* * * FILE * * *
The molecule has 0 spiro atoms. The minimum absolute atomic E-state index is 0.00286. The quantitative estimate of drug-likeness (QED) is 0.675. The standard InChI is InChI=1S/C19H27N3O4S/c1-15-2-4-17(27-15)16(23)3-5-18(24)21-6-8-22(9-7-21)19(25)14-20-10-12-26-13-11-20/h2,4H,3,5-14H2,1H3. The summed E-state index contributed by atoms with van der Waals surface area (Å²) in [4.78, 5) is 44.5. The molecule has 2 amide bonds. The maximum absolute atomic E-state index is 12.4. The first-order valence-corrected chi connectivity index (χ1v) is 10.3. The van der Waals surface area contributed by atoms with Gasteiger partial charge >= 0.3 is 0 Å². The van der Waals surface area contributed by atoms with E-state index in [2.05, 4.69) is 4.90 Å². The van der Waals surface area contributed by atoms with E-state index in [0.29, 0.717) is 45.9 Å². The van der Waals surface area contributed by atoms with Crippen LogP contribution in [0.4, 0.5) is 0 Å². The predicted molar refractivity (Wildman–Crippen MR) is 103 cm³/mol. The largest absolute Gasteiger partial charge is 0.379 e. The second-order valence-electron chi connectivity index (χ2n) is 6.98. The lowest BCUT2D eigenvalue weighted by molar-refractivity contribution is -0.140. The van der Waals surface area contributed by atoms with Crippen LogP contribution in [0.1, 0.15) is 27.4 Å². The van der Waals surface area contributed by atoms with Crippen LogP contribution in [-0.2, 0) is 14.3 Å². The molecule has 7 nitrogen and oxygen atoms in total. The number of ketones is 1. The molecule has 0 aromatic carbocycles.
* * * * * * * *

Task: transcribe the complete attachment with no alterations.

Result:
The molecule has 0 spiro atoms. The minimum absolute atomic E-state index is 0.00286. The quantitative estimate of drug-likeness (QED) is 0.675. The standard InChI is InChI=1S/C19H27N3O4S/c1-15-2-4-17(27-15)16(23)3-5-18(24)21-6-8-22(9-7-21)19(25)14-20-10-12-26-13-11-20/h2,4H,3,5-14H2,1H3. The summed E-state index contributed by atoms with van der Waals surface area (Å²) in [4.78, 5) is 44.5. The molecule has 2 amide bonds. The maximum absolute atomic E-state index is 12.4. The first-order valence-corrected chi connectivity index (χ1v) is 10.3. The van der Waals surface area contributed by atoms with Gasteiger partial charge >= 0.3 is 0 Å². The van der Waals surface area contributed by atoms with E-state index in [2.05, 4.69) is 4.90 Å². The van der Waals surface area contributed by atoms with E-state index in [0.29, 0.717) is 45.9 Å². The van der Waals surface area contributed by atoms with Crippen LogP contribution in [0.4, 0.5) is 0 Å². The predicted molar refractivity (Wildman–Crippen MR) is 103 cm³/mol. The largest absolute Gasteiger partial charge is 0.379 e. The second-order valence-electron chi connectivity index (χ2n) is 6.98. The lowest BCUT2D eigenvalue weighted by molar-refractivity contribution is -0.140. The van der Waals surface area contributed by atoms with Crippen LogP contribution in [0.1, 0.15) is 27.4 Å². The van der Waals surface area contributed by atoms with Crippen LogP contribution in [-0.2, 0) is 14.3 Å². The molecule has 7 nitrogen and oxygen atoms in total. The number of ketones is 1. The molecule has 0 aromatic carbocycles.